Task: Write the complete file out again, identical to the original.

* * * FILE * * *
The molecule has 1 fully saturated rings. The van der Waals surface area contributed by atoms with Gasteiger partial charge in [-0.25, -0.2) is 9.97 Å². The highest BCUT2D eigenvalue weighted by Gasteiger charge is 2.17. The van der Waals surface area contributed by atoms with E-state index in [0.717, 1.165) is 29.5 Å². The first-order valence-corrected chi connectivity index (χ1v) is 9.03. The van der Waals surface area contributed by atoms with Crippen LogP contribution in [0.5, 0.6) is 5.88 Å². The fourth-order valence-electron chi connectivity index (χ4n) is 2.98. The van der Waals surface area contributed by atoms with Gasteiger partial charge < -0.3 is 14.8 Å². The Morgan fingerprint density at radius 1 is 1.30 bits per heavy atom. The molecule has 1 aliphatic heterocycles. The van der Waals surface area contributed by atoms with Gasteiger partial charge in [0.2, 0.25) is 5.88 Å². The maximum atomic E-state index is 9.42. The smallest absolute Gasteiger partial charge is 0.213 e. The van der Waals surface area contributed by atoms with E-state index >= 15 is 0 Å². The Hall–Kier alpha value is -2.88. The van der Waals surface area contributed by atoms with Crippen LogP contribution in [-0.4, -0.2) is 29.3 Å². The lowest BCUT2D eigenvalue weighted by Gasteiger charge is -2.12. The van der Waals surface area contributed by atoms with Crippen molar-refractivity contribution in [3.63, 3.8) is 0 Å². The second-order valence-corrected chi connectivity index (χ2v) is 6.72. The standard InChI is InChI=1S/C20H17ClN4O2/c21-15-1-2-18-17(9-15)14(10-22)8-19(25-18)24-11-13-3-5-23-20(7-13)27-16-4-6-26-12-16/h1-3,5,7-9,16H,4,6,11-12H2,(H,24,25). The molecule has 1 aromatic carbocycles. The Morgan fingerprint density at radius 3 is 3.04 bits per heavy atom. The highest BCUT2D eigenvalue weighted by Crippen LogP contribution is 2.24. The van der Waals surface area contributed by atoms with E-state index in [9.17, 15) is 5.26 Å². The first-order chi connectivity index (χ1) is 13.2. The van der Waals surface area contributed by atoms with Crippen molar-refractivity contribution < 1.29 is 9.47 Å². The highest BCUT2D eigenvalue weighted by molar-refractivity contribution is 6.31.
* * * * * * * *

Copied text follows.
The molecule has 1 fully saturated rings. The van der Waals surface area contributed by atoms with Gasteiger partial charge in [-0.25, -0.2) is 9.97 Å². The highest BCUT2D eigenvalue weighted by Gasteiger charge is 2.17. The van der Waals surface area contributed by atoms with E-state index in [0.717, 1.165) is 29.5 Å². The first-order valence-corrected chi connectivity index (χ1v) is 9.03. The van der Waals surface area contributed by atoms with Crippen LogP contribution in [0.5, 0.6) is 5.88 Å². The fourth-order valence-electron chi connectivity index (χ4n) is 2.98. The van der Waals surface area contributed by atoms with Gasteiger partial charge < -0.3 is 14.8 Å². The Morgan fingerprint density at radius 1 is 1.30 bits per heavy atom. The molecule has 1 aliphatic heterocycles. The van der Waals surface area contributed by atoms with Gasteiger partial charge in [0.2, 0.25) is 5.88 Å². The maximum atomic E-state index is 9.42. The smallest absolute Gasteiger partial charge is 0.213 e. The van der Waals surface area contributed by atoms with E-state index >= 15 is 0 Å². The Hall–Kier alpha value is -2.88. The van der Waals surface area contributed by atoms with Crippen LogP contribution in [-0.4, -0.2) is 29.3 Å². The lowest BCUT2D eigenvalue weighted by Gasteiger charge is -2.12. The van der Waals surface area contributed by atoms with Crippen molar-refractivity contribution in [3.63, 3.8) is 0 Å². The second-order valence-corrected chi connectivity index (χ2v) is 6.72. The standard InChI is InChI=1S/C20H17ClN4O2/c21-15-1-2-18-17(9-15)14(10-22)8-19(25-18)24-11-13-3-5-23-20(7-13)27-16-4-6-26-12-16/h1-3,5,7-9,16H,4,6,11-12H2,(H,24,25). The molecule has 1 aromatic carbocycles. The Morgan fingerprint density at radius 3 is 3.04 bits per heavy atom. The highest BCUT2D eigenvalue weighted by Crippen LogP contribution is 2.24. The van der Waals surface area contributed by atoms with E-state index in [9.17, 15) is 5.26 Å². The first-order chi connectivity index (χ1) is 13.2. The van der Waals surface area contributed by atoms with Crippen molar-refractivity contribution < 1.29 is 9.47 Å². The highest BCUT2D eigenvalue weighted by molar-refractivity contribution is 6.31.